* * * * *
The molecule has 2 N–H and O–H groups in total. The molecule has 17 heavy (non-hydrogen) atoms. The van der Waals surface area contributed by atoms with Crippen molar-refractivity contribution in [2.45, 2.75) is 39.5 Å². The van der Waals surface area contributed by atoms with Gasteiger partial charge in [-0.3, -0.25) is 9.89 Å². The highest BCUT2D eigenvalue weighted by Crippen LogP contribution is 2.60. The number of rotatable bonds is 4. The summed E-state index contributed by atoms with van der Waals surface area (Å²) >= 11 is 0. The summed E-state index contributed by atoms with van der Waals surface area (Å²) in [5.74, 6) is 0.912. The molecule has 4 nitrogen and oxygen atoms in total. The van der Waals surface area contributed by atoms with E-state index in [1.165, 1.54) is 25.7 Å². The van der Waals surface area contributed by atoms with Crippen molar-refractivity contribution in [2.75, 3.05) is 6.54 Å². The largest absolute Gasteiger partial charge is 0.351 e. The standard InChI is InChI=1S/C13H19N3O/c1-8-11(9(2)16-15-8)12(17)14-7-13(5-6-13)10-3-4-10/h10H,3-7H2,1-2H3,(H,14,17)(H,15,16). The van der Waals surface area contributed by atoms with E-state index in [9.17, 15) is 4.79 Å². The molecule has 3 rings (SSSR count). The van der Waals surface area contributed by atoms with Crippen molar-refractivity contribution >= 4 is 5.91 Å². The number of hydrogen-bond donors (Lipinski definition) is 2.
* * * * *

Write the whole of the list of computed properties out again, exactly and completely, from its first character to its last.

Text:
The molecule has 2 N–H and O–H groups in total. The molecule has 17 heavy (non-hydrogen) atoms. The van der Waals surface area contributed by atoms with Crippen molar-refractivity contribution in [2.45, 2.75) is 39.5 Å². The van der Waals surface area contributed by atoms with Gasteiger partial charge in [-0.3, -0.25) is 9.89 Å². The highest BCUT2D eigenvalue weighted by Crippen LogP contribution is 2.60. The number of rotatable bonds is 4. The summed E-state index contributed by atoms with van der Waals surface area (Å²) >= 11 is 0. The summed E-state index contributed by atoms with van der Waals surface area (Å²) in [5.74, 6) is 0.912. The molecule has 4 nitrogen and oxygen atoms in total. The van der Waals surface area contributed by atoms with E-state index in [1.165, 1.54) is 25.7 Å². The van der Waals surface area contributed by atoms with Crippen molar-refractivity contribution in [2.75, 3.05) is 6.54 Å². The largest absolute Gasteiger partial charge is 0.351 e. The standard InChI is InChI=1S/C13H19N3O/c1-8-11(9(2)16-15-8)12(17)14-7-13(5-6-13)10-3-4-10/h10H,3-7H2,1-2H3,(H,14,17)(H,15,16). The van der Waals surface area contributed by atoms with E-state index in [9.17, 15) is 4.79 Å². The molecule has 3 rings (SSSR count). The van der Waals surface area contributed by atoms with Crippen molar-refractivity contribution >= 4 is 5.91 Å². The number of hydrogen-bond donors (Lipinski definition) is 2.